Tuesday, May 31, 2011

Memorial Day in Our Town

A local funeral director has been the leading force in raising money to purchase over 500 flags for our town.  We've had flags for some time but not this number.  It was quite impressive to see the flags on the town square and lining both sides of Main St.  On Memorial Day there is a parade from the town square to the local cemetery, a distance of 2 miles.  The parade consists a color guard, high school band, various scout troups, mayor and city officials, and me, piping along the way.  We forgot to bring our camera so there are no photos of me for this year but picture one piper following a lot of Boy Scouts and you get the idea.  It was a warm day, bordering on hot and I have to admit I'm a little bit proud of myself for walking at a fast pace and playing my pipes for the two mile parade.  I only stopped playing for about 30 to 60 sec while a ran to catch up with the Boy Scouts.  It's a good feeling to be able to contribute to an event to honor our service men and women.

Friday, May 6, 2011


On Saturday, April 30th, our family gathered at my parents' home to celebrate the life of my dad and commemorate his ashes.  Mom read Psalm 23; I prayed; then we walked around the property he loved so much.  We spread the ashes around the plants and trees that he planted and nurtured; around the playhouse that he built for his 5 grandsons; where the deer come out to graze; and into the wind.  It was a perfectly beautiful day.  Although we are sad and will always miss him, we rejoice in his full and wonderful life.

The following appeared in the St. Louis Post-Dispatch and Alton Telegraph:

Dr. Joe F. Emons died peacefully on April 27th 2011 at his home in Godfrey surrounded by his family. Born September 14, 1926 in Alton, he was the son of Dr. Walter W. and Helen (Finger) Emons. Dr. Emons moved to Godfrey at age 9 and lived there the rest of his life. His father was a dentist and the profession seemed interesting so after serving in the Army Air Corps he decided to follow in his footsteps. He attended Shurtleff College, University of Illinois in Galesburg, and St. Louis University Dental School, graduating in 1952. Dr. Emons practiced dentistry in Alton for 50 years, always finding his work to be exciting, challenging, and gratifying. In 1950 he married the former Shirley Zito who survives. Their children are Paula Emons-Fuessle and her husband, Robert, of Washington, IL, Gayle Joehl and her husband, Steve, of Chesterfield, MO, and Dr. Matt Emons of West Hollywood, CA. Also surviving are five grandsons, Torben Fuessle and wife Stacy of Midlothian, VA, Nils Fuessle and his fiancée Emily Bond of Kansas City, MO, Peter Fuessle of Los Alamos, NM, Andy Joehl and his fiancée Susan Larson of St. Louis Park, MN, and Eric Joehl of Evanston, IL. He was preceded in death by his sister, E. Joan Martin.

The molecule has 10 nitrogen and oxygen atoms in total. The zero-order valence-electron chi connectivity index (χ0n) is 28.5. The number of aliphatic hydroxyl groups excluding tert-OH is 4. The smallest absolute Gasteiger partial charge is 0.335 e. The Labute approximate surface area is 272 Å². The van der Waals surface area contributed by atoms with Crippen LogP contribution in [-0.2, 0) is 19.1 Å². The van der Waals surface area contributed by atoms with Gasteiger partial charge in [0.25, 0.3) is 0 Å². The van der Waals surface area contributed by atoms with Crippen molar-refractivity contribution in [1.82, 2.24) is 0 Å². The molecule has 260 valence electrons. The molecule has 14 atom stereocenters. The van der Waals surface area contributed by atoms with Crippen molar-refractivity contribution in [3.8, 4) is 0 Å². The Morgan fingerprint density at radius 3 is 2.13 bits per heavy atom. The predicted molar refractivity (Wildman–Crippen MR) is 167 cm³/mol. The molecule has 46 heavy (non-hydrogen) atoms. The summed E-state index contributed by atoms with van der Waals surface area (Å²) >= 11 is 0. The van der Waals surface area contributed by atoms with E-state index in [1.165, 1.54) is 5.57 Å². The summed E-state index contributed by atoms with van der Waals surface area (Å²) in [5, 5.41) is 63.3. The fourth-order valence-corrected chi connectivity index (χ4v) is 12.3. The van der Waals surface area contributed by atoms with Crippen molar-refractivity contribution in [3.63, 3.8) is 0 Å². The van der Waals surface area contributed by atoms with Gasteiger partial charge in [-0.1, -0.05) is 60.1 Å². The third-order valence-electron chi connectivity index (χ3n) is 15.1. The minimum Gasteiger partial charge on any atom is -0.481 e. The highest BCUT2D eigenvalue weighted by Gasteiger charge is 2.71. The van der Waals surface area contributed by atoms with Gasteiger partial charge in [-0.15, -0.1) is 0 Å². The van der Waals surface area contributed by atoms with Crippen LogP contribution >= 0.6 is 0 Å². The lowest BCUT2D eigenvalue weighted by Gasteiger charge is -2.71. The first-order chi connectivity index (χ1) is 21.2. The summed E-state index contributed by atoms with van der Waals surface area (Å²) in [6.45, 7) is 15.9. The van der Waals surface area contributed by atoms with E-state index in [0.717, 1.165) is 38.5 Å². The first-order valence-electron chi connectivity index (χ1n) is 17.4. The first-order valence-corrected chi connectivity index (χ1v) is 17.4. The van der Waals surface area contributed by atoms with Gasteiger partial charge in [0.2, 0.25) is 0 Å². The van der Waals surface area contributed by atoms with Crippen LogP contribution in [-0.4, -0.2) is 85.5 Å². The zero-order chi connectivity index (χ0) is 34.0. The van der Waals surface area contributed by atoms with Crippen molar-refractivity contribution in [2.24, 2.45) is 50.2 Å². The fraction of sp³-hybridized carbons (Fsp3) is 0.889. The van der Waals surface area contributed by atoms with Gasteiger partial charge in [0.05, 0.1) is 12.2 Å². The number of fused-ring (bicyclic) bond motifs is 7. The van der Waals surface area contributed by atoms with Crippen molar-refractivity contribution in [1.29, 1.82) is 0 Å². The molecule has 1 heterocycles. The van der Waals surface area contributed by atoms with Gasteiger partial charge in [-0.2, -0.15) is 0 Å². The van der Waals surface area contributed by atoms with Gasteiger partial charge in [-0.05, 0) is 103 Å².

Dr. Emons’ primary hobby was racing sailplanes. He was always grateful that it was a seasonal sport so that he could pursue his other hobbies which included watercolor painting, machine shop work, woodworking, and woodturning. In February 2010 his art and life were featured in an exhibit in the Trimpe Building at Lewis & Clark Community College. One of his most satisfying accomplishments was that he built the home he and his wife shared for 42 years. It took four years of perseverance since he did all the work himself including carpenter work, plumbing, heating and electrical. Dr. Emons was a member of the International Wood Collectors Society. He was an active member of the Woodturners of St. Louis and was recently awarded their first commendation as a lifetime member. He was a member of St. Louis Soaring Club, Silver Creek Soaring Club, and the Soaring Society of America. He won the 15 Meter National Championship in Bryan, OH in 1976 as well as many other soaring competitions. Memorials may be made to the Alton Catholic Children’s Home, 1400 State St., Alton IL 62002 or to a charity of choice. Gent Funeral Home in Alton is in charge of arrangements.